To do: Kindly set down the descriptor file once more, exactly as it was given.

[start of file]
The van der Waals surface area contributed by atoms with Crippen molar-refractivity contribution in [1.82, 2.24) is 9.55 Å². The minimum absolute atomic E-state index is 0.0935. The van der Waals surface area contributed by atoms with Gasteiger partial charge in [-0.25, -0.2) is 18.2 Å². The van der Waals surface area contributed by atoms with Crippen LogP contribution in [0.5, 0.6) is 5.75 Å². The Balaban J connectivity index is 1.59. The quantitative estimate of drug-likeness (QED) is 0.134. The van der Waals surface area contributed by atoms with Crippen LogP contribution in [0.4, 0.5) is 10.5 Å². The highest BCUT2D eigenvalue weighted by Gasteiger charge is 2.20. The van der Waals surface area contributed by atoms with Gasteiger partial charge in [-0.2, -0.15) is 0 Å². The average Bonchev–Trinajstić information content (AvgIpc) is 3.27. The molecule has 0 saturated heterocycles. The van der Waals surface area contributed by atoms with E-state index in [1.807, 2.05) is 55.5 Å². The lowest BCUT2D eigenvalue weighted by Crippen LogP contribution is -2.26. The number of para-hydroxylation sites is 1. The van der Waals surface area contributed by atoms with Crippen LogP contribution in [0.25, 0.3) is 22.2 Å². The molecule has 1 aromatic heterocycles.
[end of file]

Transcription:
The van der Waals surface area contributed by atoms with Crippen molar-refractivity contribution in [1.82, 2.24) is 9.55 Å². The minimum absolute atomic E-state index is 0.0935. The van der Waals surface area contributed by atoms with Gasteiger partial charge in [-0.25, -0.2) is 18.2 Å². The van der Waals surface area contributed by atoms with Crippen LogP contribution in [0.5, 0.6) is 5.75 Å². The Balaban J connectivity index is 1.59. The quantitative estimate of drug-likeness (QED) is 0.134. The van der Waals surface area contributed by atoms with Crippen LogP contribution in [0.4, 0.5) is 10.5 Å². The highest BCUT2D eigenvalue weighted by Gasteiger charge is 2.20. The van der Waals surface area contributed by atoms with Gasteiger partial charge in [-0.2, -0.15) is 0 Å². The average Bonchev–Trinajstić information content (AvgIpc) is 3.27. The molecule has 0 saturated heterocycles. The van der Waals surface area contributed by atoms with E-state index in [1.807, 2.05) is 55.5 Å². The lowest BCUT2D eigenvalue weighted by Crippen LogP contribution is -2.26. The number of para-hydroxylation sites is 1. The van der Waals surface area contributed by atoms with Crippen LogP contribution in [0.25, 0.3) is 22.2 Å². The molecule has 1 aromatic heterocycles.